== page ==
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Precinct analysis: 2016 Republican Presidential primary

How did things look on the Republican side, with its record-breaking (though not 2008 level) turnout?


Dist     Cruz   Trump   Rubio    Cruz%  Trump%  Rubio%
======================================================
126     9,206   5,012   3,604   46.45%  25.29%  18.18%
127    13,475   6,585   4,579   49.53%  24.20%  16.83%
128    10,789   5,618   2,166   54.41%  28.33%  10.92%
129    10,906   5,812   4,288   46.71%  24.89%  18.37%
130    16,313   7,227   4,674   53.40%  23.66%  15.30%
131     1,409     813     573   44.62%  25.74%  18.14%
132     8,936   4,403   2,931   50.17%  24.72%  16.46%
133    11,465   7,630   8,696   35.58%  23.68%  26.99%
134     8,702   6,534   9,195   29.84%  22.40%  31.53%
135     8,276   4,020   2,814   50.38%  24.47%  17.13%
137     1,679   1,394     945   37.01%  30.73%  20.83%
138     7,380   3,794   2,862   47.84%  24.59%  18.55%
139     2,981   1,464   1,096   48.28%  23.71%  17.75%
140     1,372     727     415   51.19%  27.13%  15.49%
141     1,061     610     263   50.40%  28.98%  12.49%
142     2,287   1,107     827   49.86%  24.13%  18.03%
143     1,974     966     608   51.76%  25.33%  15.94%
144     2,471   1,334     615   51.84%  27.98%  12.90%
145     2,601   1,333   1,023   47.98%  24.59%  18.87%
146     2,293   1,287   1,338   40.74%  22.87%  23.77%
147     2,039   1,406   1,659   34.39%  23.71%  27.98%
148     3,693   2,219   2,434   39.38%  23.66%  25.96%
149     3,422   2,053   1,524   43.97%  26.38%  19.58%
150    13,090   6,513   4,115   50.51%  25.13%  15.88%

As was the case with yesterday’s analysis, the percentages don’t sum to 100 because of the other candidates, whose numbers are now shown. There’s a lot more of them here, and their collective numbers are larger, but the top three took at least 80% of the vote in all districts, in many cases more than 90%. I briefly thought about including John Kasich’s numbers, but I quickly regained my senses.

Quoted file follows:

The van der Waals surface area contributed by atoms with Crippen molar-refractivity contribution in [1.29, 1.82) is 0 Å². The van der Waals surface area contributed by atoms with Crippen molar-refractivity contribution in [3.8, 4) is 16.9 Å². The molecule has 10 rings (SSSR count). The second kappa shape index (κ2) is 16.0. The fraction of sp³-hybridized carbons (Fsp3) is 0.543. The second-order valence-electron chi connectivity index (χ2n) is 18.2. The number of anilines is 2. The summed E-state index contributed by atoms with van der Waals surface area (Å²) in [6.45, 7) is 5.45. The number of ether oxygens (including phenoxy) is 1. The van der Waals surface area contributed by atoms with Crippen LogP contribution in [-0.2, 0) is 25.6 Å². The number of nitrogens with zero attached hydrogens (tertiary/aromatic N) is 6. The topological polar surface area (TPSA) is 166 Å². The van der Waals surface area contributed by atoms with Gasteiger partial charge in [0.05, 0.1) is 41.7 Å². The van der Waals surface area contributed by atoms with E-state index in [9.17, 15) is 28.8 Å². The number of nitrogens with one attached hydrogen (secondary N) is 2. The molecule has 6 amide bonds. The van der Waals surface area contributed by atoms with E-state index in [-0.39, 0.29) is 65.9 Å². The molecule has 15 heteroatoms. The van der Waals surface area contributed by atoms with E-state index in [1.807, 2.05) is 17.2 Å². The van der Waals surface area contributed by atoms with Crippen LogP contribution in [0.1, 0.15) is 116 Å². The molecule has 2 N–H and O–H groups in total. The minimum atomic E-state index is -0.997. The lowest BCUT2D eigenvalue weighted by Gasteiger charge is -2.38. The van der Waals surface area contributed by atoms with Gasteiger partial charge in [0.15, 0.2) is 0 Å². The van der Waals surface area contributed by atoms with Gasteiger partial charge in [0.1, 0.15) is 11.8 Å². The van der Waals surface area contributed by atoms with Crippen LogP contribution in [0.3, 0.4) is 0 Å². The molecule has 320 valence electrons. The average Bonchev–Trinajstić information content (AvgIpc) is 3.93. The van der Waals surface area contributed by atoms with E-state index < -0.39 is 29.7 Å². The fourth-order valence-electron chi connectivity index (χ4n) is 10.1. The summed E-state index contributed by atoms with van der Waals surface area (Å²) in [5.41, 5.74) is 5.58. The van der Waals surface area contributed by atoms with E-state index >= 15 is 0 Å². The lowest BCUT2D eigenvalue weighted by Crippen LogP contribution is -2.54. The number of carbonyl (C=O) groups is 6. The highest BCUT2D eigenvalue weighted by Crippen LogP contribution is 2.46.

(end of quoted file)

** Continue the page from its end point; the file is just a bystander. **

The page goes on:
The first thing that strikes me is how consistent Donald Trump’s numbers were. With the exception of HD137, he’s in a tight band between 22% and 29%, and even in 137 he’s only just above 30%. He did not win any districts, coming closest in HD134 where Ted Cruz had his weakest showing, but Marco Rubio did. Three cheers for the Establishment, I guess. Cruz won a majority in eight districts. That includes three of the five predominantly Latino districts, though how many Latinos actually voted in the GOP primary is not something I can answer from this data.

I don’t know that I have any deep insights here. 2012 and 2008 were such different years, with 2008 also having different district boundaries, that it’s hard to make meaningful comparisons. The main thing I think we should all take away is that when races are hot enough, more voting may take place on Election Day than one might normally expect. Hopefully, that will inform the decisions about what precinct locations and how many voting machines to have in the future.

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One Comment

  1. brad says:

    My ultra red precinct (#309) surprisingly had a strong showing for Rubio. Cruz still polled tops in my precinct, but below Harris County and statewide #s. My precinct voted for Trump below the county-wide and statewide #s for Trump, but still 1 in 6 republican voters are jackasses in my precinct and voted for Trump. Alas I hoped Kasich would do better, but then I think that with every primary/caucus. Hope Kasich take Ohio and starts 4th of July fireworks early in June in Cleveland at a contested convention.

    My vote went to the Vermonter with the other meager Dem vote in my precinct which saw 93% of voters go to the Rep table to participate in the circus.